After being on Twitter for a few weeks, there is a similar argument to be made. Being new on Twitter is a lot like being the new kid at a big, giant high school. You don't know anyone and you have an inkling about where you fit in, although you hope you're wrong. A few people friend you, but you wonder if they are the "right" friends. Do they know enough people? Are they going to label you forever if you end up following them? Are they going to friend you, but then end up ignoring you in favor of their more popular, cooler friends? After a while, you get on a few lists and start obsessing over your numbers. You only have 100 followers but someone you know has 1,000. Obviously, they are more popular than you are.
And then, there are the RTs. Nothing makes you feel like a band geek quite like never getting RT'd. You sit around, thinking up pithy, 140 character quotes and they disappear into a black hole. Nobody else on your list thinks that you are interesting enough to eat lunch with. You see the cheerleaders/football players, having endless @ conversations with each other as you look on, wondering if they are going to notice that you exist. When you do get @ed by the quarterback or the head cheerleader, you might as well call it a day because it just ain't going to get any better than that.
#FF is a lot like valentines day. Not getting #FFd ever is like Charlie Brown's empty mailbox. No love from the little red-haired girl. Hashtags and chats are a bad keg party. You have no idea what's going on, so you just drink your warm beer and nod your head hoping that nobody figures out you're clueless.
Don't get me wrong - I love Twitter. It's been great getting to "know" people that I would never have the chance to meet in person. But as someone who started in accounting and ended up in production, I'm always a little cautious.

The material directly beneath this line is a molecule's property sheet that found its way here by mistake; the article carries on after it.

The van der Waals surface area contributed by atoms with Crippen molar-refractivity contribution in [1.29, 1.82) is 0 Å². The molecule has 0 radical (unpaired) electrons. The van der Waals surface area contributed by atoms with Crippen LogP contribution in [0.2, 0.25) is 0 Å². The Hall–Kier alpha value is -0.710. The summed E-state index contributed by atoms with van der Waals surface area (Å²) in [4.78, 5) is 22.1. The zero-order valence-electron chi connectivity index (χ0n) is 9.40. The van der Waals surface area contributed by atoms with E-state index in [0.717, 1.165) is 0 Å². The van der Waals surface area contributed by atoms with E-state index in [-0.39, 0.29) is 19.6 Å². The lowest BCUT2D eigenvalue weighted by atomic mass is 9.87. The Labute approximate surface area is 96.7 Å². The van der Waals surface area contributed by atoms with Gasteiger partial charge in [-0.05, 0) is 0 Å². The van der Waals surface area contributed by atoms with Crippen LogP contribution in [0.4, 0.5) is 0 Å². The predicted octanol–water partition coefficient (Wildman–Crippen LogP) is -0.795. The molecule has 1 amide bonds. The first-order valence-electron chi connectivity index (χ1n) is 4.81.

On this date: In 1993, Eric Clapton wins the Grammy for Unplugged.
Tuesday, February 23, 2010
There has been a bit of an uproar on the blogs the past few days about the fact that Common Sense Media is partnering with Barnes and Noble to give book age ratings and information. I see what they're trying to do - they're trying to be your local, indie bookseller.
Back in the olden days (and in a few lucky places still today), you could walk into your corner bookstore, tell the person behind the counter about your child - their likes and dislikes as well as their maturity level and ask them what they have that might be good. I guarantee you that your bookseller would come up with a fabulous book you'd never heard of every time. All Internet booksellers are trying to come up with better ways to replace your local bookseller - the "people who looked at this book also bought" recommendations from Amazon. The age ratings on CSM. Trouble is, it doesn't work one-way.
I have two boys and while I like to know what they're reading and watching, I try not to censor them. When we finally succumbed to the evil that is XBox, I put my foot down against any games rated M for Mature. They are not mature. They are pre-teens. I'll admit to going to game sites and reading up on the content of games that I don't want to play, and maybe don't want them to play either.
At the same time, I've sat with them to watch episodes of "Sixteen and Pregnant" on MTV and "My Life as Liz" and these have been the most productive times in terms of discussion and opinion-sharing. I'm conflicted. I checked on a few of the ratings - they say that Looking for Alaska doesn't have any graphic sex but have huge red flags about the drugs and drinking - hello? Twilight was recommended for age 13 and up, which seems about right to me on the whole. I go crazy when I hear about second graders reading that book because they're "good readers". It was not written as a picture book for a reason. Yeah, I know, but we're not going to get into that here. The problem with age ratings is that kids aren't "on the whole". What might be right for one 13 year old, is all wrong for another. I guess if you're using it as another tool to talk with your kids, I get it.
Common Sense Media haven't reviewed DIRTY LITTLE SECRETS, so I don't have a dog in this fight. I can only imagine what they would say. I would hate to have my book witheld from a kid who really needed to read it because they were "too young" by their standards.